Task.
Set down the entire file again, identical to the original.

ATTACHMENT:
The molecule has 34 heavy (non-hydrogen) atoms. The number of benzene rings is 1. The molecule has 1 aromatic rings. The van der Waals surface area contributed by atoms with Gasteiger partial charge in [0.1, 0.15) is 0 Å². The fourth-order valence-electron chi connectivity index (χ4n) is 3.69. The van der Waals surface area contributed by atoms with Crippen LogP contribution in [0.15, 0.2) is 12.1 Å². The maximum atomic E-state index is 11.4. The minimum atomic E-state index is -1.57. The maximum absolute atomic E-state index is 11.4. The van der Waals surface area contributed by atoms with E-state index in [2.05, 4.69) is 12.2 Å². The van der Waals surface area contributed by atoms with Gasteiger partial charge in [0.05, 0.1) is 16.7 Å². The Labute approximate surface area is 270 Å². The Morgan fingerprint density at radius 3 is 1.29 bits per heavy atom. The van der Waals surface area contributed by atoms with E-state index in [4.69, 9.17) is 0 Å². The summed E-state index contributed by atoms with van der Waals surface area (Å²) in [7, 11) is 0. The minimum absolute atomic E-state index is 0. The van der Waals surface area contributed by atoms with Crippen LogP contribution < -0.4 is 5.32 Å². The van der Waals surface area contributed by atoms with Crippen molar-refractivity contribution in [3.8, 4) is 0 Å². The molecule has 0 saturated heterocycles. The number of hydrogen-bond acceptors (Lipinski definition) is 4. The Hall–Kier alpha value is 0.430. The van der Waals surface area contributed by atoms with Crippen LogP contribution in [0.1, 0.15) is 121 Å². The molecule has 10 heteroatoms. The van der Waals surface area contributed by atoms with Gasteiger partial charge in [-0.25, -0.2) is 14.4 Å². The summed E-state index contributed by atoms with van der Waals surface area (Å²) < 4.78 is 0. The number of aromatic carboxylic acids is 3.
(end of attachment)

The molecule has 34 heavy (non-hydrogen) atoms. The number of benzene rings is 1. The molecule has 1 aromatic rings. The van der Waals surface area contributed by atoms with Gasteiger partial charge in [0.1, 0.15) is 0 Å². The fourth-order valence-electron chi connectivity index (χ4n) is 3.69. The van der Waals surface area contributed by atoms with Crippen LogP contribution in [0.15, 0.2) is 12.1 Å². The maximum atomic E-state index is 11.4. The minimum atomic E-state index is -1.57. The maximum absolute atomic E-state index is 11.4. The van der Waals surface area contributed by atoms with E-state index in [2.05, 4.69) is 12.2 Å². The van der Waals surface area contributed by atoms with Gasteiger partial charge in [0.05, 0.1) is 16.7 Å². The Labute approximate surface area is 270 Å². The Morgan fingerprint density at radius 3 is 1.29 bits per heavy atom. The van der Waals surface area contributed by atoms with E-state index in [4.69, 9.17) is 0 Å². The summed E-state index contributed by atoms with van der Waals surface area (Å²) in [7, 11) is 0. The minimum absolute atomic E-state index is 0. The van der Waals surface area contributed by atoms with Crippen LogP contribution < -0.4 is 5.32 Å². The van der Waals surface area contributed by atoms with Crippen molar-refractivity contribution in [3.8, 4) is 0 Å². The molecule has 0 saturated heterocycles. The number of hydrogen-bond acceptors (Lipinski definition) is 4. The Hall–Kier alpha value is 0.430. The van der Waals surface area contributed by atoms with Crippen LogP contribution in [0.1, 0.15) is 121 Å². The molecule has 10 heteroatoms. The van der Waals surface area contributed by atoms with Gasteiger partial charge in [-0.25, -0.2) is 14.4 Å². The summed E-state index contributed by atoms with van der Waals surface area (Å²) < 4.78 is 0. The number of aromatic carboxylic acids is 3.